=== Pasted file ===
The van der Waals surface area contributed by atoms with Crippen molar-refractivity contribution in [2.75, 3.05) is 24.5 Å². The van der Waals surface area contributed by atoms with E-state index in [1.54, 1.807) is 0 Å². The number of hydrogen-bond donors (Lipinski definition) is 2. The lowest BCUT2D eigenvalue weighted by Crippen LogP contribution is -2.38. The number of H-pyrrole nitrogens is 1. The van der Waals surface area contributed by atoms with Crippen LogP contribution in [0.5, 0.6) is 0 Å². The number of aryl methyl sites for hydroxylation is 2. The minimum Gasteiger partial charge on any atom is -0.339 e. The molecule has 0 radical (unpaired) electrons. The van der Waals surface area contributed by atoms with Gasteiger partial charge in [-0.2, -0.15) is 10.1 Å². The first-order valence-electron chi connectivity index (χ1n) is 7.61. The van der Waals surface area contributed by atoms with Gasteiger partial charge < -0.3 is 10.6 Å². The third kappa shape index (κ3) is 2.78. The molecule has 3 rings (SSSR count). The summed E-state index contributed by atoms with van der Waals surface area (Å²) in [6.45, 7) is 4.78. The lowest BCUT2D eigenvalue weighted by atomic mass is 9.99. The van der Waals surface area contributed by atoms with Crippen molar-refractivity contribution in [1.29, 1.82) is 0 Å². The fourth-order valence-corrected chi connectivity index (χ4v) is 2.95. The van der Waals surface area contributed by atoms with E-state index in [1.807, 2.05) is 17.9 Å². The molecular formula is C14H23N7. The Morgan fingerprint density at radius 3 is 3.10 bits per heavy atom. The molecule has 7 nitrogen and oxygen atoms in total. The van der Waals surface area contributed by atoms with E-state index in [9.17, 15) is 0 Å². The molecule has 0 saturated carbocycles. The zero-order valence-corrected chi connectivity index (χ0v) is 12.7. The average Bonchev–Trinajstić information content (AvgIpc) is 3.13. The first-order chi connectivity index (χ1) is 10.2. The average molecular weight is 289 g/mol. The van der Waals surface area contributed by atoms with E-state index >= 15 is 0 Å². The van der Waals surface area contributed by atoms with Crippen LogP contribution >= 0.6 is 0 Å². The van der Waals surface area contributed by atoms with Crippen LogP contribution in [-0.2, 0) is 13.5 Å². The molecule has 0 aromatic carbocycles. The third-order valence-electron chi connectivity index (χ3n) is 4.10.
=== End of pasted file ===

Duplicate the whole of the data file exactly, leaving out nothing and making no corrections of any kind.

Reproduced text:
The van der Waals surface area contributed by atoms with Crippen molar-refractivity contribution in [2.75, 3.05) is 24.5 Å². The van der Waals surface area contributed by atoms with E-state index in [1.54, 1.807) is 0 Å². The number of hydrogen-bond donors (Lipinski definition) is 2. The lowest BCUT2D eigenvalue weighted by Crippen LogP contribution is -2.38. The number of H-pyrrole nitrogens is 1. The van der Waals surface area contributed by atoms with Crippen LogP contribution in [0.5, 0.6) is 0 Å². The number of aryl methyl sites for hydroxylation is 2. The minimum Gasteiger partial charge on any atom is -0.339 e. The molecule has 0 radical (unpaired) electrons. The van der Waals surface area contributed by atoms with Gasteiger partial charge in [-0.2, -0.15) is 10.1 Å². The first-order valence-electron chi connectivity index (χ1n) is 7.61. The van der Waals surface area contributed by atoms with Gasteiger partial charge < -0.3 is 10.6 Å². The third kappa shape index (κ3) is 2.78. The molecule has 3 rings (SSSR count). The summed E-state index contributed by atoms with van der Waals surface area (Å²) in [6.45, 7) is 4.78. The lowest BCUT2D eigenvalue weighted by atomic mass is 9.99. The van der Waals surface area contributed by atoms with Crippen molar-refractivity contribution in [1.29, 1.82) is 0 Å². The fourth-order valence-corrected chi connectivity index (χ4v) is 2.95. The van der Waals surface area contributed by atoms with E-state index in [1.807, 2.05) is 17.9 Å². The molecular formula is C14H23N7. The Morgan fingerprint density at radius 3 is 3.10 bits per heavy atom. The molecule has 7 nitrogen and oxygen atoms in total. The van der Waals surface area contributed by atoms with E-state index in [9.17, 15) is 0 Å². The molecule has 0 saturated carbocycles. The zero-order valence-corrected chi connectivity index (χ0v) is 12.7. The average Bonchev–Trinajstić information content (AvgIpc) is 3.13. The first-order chi connectivity index (χ1) is 10.2. The average molecular weight is 289 g/mol. The van der Waals surface area contributed by atoms with E-state index >= 15 is 0 Å². The van der Waals surface area contributed by atoms with Crippen LogP contribution >= 0.6 is 0 Å². The van der Waals surface area contributed by atoms with Crippen LogP contribution in [-0.2, 0) is 13.5 Å². The molecule has 0 aromatic carbocycles. The third-order valence-electron chi connectivity index (χ3n) is 4.10.